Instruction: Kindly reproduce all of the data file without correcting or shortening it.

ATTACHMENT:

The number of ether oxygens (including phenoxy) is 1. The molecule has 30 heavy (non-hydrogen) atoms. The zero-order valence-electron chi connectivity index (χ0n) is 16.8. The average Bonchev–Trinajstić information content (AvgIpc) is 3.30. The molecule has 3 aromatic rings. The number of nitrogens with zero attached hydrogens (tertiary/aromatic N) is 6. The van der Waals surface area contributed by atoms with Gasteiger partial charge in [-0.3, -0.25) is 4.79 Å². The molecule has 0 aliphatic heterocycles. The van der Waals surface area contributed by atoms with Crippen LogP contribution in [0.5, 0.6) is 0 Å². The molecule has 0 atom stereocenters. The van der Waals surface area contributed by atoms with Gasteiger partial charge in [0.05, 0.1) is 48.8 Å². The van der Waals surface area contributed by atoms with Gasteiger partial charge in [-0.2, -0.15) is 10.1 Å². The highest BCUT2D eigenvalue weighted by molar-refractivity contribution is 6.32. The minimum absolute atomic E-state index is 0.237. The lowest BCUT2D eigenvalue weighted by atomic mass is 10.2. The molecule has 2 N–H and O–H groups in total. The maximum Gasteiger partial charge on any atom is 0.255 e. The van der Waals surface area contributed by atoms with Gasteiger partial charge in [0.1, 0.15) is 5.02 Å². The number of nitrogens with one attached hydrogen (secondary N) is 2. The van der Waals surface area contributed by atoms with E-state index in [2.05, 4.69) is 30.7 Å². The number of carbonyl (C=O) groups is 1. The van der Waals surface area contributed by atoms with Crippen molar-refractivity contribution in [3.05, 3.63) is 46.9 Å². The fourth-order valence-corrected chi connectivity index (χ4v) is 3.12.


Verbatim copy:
The number of ether oxygens (including phenoxy) is 1. The molecule has 30 heavy (non-hydrogen) atoms. The zero-order valence-electron chi connectivity index (χ0n) is 16.8. The average Bonchev–Trinajstić information content (AvgIpc) is 3.30. The molecule has 3 aromatic rings. The number of nitrogens with zero attached hydrogens (tertiary/aromatic N) is 6. The van der Waals surface area contributed by atoms with Gasteiger partial charge in [-0.3, -0.25) is 4.79 Å². The molecule has 0 aliphatic heterocycles. The van der Waals surface area contributed by atoms with Crippen LogP contribution in [0.5, 0.6) is 0 Å². The molecule has 0 atom stereocenters. The van der Waals surface area contributed by atoms with Gasteiger partial charge in [0.05, 0.1) is 48.8 Å². The van der Waals surface area contributed by atoms with Gasteiger partial charge in [-0.2, -0.15) is 10.1 Å². The highest BCUT2D eigenvalue weighted by molar-refractivity contribution is 6.32. The minimum absolute atomic E-state index is 0.237. The lowest BCUT2D eigenvalue weighted by atomic mass is 10.2. The molecule has 2 N–H and O–H groups in total. The maximum Gasteiger partial charge on any atom is 0.255 e. The van der Waals surface area contributed by atoms with Gasteiger partial charge in [0.1, 0.15) is 5.02 Å². The number of nitrogens with one attached hydrogen (secondary N) is 2. The van der Waals surface area contributed by atoms with E-state index in [2.05, 4.69) is 30.7 Å². The number of carbonyl (C=O) groups is 1. The van der Waals surface area contributed by atoms with Crippen molar-refractivity contribution in [3.05, 3.63) is 46.9 Å². The fourth-order valence-corrected chi connectivity index (χ4v) is 3.12.